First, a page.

In July, global sweet/sour differentials narrowed, except in Asia, where Tapis gained relative to Dubai. In the US Gulf and in Europe, lighter crude continued to weaken relative to heavier crude.
On a monthly average basis, The Tapis/Dubai spread widened marginally to levels near $10/b, supported by stronger light and middle distillate cracks, particularly in the first half of the month as Dubai was also pressured by a weak fuel oil crack. Nevertheless, at the end of the month, Dubai found strong support from Iraq’s production cut of as much as 500,000 b/d due to maintenance at one of its two operating floating export terminals, scheduled to last 30–45 days. This also provides support to the Asian spot market for heavier Middle Eastern crude.
Europe currently has a reversal of the light/heavy spread, with Dated Brent trading at a steady discount to medium-sour Urals. The discount does not come as a surprise, considering the tight market for sour crude in Europe. An increase in Russian refining activity has further tightened supply by capping loading schedules, even as Iranian and Syrian cargoes remain unavailable for most European buyers. At the same time, it is getting more difficult to secure Iraqi crude from Kirkuk due to frequent acts of sabotage and some technical issues. Kirkuk exports for June fell below 200,000 b/d for the first time in at least five years. Maintenance-related constraints for September Basrah will further add to the tightness.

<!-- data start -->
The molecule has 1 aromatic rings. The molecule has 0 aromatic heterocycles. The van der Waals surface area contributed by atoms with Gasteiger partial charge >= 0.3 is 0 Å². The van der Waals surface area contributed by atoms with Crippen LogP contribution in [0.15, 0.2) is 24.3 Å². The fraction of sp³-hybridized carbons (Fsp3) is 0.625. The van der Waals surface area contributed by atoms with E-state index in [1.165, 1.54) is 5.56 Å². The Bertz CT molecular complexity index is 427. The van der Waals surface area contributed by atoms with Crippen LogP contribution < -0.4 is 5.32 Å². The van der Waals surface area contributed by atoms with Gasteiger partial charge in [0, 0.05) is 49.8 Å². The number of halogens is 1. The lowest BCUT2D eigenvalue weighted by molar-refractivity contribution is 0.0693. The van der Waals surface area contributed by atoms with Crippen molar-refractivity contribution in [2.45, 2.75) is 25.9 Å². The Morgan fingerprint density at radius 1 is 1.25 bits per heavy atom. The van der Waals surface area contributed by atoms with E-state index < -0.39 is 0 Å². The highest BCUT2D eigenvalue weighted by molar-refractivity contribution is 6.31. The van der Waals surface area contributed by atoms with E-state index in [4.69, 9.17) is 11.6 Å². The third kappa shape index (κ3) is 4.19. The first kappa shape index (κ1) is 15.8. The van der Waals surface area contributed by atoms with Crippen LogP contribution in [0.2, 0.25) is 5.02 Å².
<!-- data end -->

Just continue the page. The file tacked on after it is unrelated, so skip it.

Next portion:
On the US Gulf Coast, Mars and other Gulf of Mexico sour grades have been supported by the news that Shell is shutting down its offshore Auger production platform for work. Crude from the Auger platform feeds the Bonito sour “BS” stream. Although demand for sour Mars took a hit from a free-falling fuel oil crack, while Light Louisiana Sweet (LLS) found initial support in a strengthening gasoline crack and lower availability of rival Bakken crude due to higher rail costs, the spread weakened by 25¢ to around $5.55/b. On another note, Mars was briefly seen at a discount to WTI for the first time since late 2010, but has since returned to its premium following a selloff of WTI futures.